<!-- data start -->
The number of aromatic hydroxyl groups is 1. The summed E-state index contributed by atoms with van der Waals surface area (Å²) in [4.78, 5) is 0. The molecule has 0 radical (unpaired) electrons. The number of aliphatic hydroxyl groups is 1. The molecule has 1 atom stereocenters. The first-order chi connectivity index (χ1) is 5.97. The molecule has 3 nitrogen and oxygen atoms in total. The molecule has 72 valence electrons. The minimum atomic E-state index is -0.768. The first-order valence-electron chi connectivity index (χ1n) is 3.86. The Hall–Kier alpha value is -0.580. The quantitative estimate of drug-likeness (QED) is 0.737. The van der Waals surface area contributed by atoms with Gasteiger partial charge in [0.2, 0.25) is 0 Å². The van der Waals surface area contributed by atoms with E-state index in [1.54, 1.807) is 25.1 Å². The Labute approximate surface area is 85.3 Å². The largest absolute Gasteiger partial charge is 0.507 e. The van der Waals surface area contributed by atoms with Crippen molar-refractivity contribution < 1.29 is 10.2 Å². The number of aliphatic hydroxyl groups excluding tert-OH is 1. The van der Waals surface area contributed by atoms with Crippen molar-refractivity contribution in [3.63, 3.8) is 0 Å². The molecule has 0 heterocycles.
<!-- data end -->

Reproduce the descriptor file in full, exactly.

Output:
The number of aromatic hydroxyl groups is 1. The summed E-state index contributed by atoms with van der Waals surface area (Å²) in [4.78, 5) is 0. The molecule has 0 radical (unpaired) electrons. The number of aliphatic hydroxyl groups is 1. The molecule has 1 atom stereocenters. The first-order chi connectivity index (χ1) is 5.97. The molecule has 3 nitrogen and oxygen atoms in total. The molecule has 72 valence electrons. The minimum atomic E-state index is -0.768. The first-order valence-electron chi connectivity index (χ1n) is 3.86. The Hall–Kier alpha value is -0.580. The quantitative estimate of drug-likeness (QED) is 0.737. The van der Waals surface area contributed by atoms with Gasteiger partial charge in [0.2, 0.25) is 0 Å². The van der Waals surface area contributed by atoms with E-state index in [1.54, 1.807) is 25.1 Å². The Labute approximate surface area is 85.3 Å². The largest absolute Gasteiger partial charge is 0.507 e. The van der Waals surface area contributed by atoms with Crippen molar-refractivity contribution < 1.29 is 10.2 Å². The number of aliphatic hydroxyl groups excluding tert-OH is 1. The van der Waals surface area contributed by atoms with Crippen molar-refractivity contribution in [3.63, 3.8) is 0 Å². The molecule has 0 heterocycles.